I’ll give one example: I have a skirt that was once my aunt’s (circa early ’90s) with an elastic waist. Don’t worry it’s neither terry cloth nor a waikiki Luau print. It’s slate gray and pleated. In the fall I’ll wear the skirt under a sweater paired with a slouchy vest or a collared shirt layered under a v-neck cardigan. In the summer, I hike the piece up, transforming it into a strapless mini-dress, cinched with a snakeskin-like belt and worn under a light vest.
(A quick note on pulling this off: For this to work, skirts CANNOT be bias cut or pencil-shaped. When worn as a skirt, the piece must hang free at the hips so the wearer can create her own shape/silhouette. Also it helps if you have a smaller bust otherwise the skirt-worn-as-a-tube-dress-look may not completely cover the behind, spilling over into red-light-district territory. We want to be edgy, but we don’t want to be that edgy).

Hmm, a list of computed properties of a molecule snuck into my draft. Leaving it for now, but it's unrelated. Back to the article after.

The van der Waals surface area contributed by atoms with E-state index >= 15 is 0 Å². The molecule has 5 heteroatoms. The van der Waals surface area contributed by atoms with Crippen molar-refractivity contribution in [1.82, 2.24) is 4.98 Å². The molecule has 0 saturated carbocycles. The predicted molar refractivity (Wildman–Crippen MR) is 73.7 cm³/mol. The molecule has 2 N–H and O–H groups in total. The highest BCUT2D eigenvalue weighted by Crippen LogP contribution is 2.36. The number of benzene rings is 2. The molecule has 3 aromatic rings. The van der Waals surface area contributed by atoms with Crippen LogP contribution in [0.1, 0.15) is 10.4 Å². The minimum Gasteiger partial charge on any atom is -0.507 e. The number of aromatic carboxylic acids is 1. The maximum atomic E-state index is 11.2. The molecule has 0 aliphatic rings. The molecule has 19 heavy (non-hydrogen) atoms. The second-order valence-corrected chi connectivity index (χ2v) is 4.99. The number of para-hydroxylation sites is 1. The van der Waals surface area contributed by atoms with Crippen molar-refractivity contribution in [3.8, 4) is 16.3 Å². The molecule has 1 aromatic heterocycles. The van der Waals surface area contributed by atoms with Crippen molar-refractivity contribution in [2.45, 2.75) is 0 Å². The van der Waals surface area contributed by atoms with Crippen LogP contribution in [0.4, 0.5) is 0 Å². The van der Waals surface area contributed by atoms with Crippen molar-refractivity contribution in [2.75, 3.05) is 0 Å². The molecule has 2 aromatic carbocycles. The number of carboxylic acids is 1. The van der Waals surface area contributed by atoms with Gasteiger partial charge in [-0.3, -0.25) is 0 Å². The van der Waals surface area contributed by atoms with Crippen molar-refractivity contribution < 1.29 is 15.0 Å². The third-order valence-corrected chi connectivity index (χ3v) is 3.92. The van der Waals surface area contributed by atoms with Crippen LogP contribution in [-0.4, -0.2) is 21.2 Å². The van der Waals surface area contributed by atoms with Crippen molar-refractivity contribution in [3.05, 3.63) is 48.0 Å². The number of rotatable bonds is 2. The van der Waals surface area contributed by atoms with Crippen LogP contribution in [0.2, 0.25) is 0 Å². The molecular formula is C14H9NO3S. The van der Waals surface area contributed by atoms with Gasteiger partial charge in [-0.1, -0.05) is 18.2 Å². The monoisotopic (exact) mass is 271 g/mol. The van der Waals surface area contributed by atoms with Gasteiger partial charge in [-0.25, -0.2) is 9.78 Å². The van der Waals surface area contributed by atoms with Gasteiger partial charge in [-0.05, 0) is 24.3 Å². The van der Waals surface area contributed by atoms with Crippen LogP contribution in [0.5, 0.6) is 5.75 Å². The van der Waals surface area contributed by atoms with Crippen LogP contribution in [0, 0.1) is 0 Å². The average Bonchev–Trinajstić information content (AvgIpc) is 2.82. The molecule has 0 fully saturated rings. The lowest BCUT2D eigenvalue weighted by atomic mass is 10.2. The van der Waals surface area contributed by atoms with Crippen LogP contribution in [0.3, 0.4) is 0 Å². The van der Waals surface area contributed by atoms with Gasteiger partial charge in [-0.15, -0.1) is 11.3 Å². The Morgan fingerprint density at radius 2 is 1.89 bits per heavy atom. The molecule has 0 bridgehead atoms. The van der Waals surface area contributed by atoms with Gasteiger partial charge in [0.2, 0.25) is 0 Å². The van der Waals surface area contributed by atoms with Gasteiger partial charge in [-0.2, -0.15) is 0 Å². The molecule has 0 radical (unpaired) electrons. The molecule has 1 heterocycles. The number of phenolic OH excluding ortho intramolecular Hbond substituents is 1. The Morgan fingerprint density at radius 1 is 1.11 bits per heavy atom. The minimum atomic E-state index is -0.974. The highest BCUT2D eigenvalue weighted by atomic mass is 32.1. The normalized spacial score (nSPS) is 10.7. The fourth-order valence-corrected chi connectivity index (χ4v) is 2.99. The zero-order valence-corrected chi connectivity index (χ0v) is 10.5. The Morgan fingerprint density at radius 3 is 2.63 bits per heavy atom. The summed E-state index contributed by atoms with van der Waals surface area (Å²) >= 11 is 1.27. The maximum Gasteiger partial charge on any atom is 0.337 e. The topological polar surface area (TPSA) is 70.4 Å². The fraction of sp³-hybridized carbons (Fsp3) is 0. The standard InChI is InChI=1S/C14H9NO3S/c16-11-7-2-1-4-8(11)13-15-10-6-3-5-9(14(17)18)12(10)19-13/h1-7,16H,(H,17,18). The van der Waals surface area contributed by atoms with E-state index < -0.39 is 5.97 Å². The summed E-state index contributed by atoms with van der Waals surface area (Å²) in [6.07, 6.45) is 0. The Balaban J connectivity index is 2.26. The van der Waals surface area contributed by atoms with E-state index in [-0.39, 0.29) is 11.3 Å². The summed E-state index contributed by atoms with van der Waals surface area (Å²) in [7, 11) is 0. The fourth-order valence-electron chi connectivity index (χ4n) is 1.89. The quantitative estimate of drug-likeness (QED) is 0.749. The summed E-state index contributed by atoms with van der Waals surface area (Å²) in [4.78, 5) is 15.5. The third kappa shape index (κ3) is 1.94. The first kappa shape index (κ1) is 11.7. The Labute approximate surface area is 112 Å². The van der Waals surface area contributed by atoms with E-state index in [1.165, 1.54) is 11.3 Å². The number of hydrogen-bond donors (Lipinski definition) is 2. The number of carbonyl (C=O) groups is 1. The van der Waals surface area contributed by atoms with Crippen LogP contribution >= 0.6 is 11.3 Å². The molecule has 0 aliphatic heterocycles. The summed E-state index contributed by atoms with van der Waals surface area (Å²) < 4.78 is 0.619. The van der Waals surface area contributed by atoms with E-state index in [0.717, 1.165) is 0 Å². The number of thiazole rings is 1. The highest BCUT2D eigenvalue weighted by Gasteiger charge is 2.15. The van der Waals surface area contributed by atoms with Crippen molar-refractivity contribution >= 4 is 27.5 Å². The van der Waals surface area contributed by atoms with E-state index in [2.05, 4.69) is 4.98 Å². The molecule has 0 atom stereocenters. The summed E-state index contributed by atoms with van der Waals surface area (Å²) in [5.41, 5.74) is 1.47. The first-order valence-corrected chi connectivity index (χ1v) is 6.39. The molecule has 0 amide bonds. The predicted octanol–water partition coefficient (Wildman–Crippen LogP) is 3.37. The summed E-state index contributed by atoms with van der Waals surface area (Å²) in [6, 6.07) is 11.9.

Look beyond a piece’s original or intended function. A ‘50s era ruffled blouse Susie Secretary wore buttoned up and tucked in a pencil skirt may look great open and un-tucked over a scoop-neck tank and skinny jeans. A sweater-cardigan meant for a size 10 whose original owner paired it with elastic waist-band jeans and hospital-white tennis shoes may look sexy on a size 2 or size 4 as a slouchy, belted layer over a mini skirt.
That said, try whatever you look twice at on. Even if something seems conventionally out-of-season, dressed up with your own spin, the piece could be what causes others to do a similar double-take on you. And at bottom-out prices, we’re talking usually under $10 at places like the Salvation Army and Goodwill, there’s little financial risk if you have a couple misses. Online vintage sellers like Etsy.com and Modcloth.com also make for great places to sift for character pieces. Happy hunting!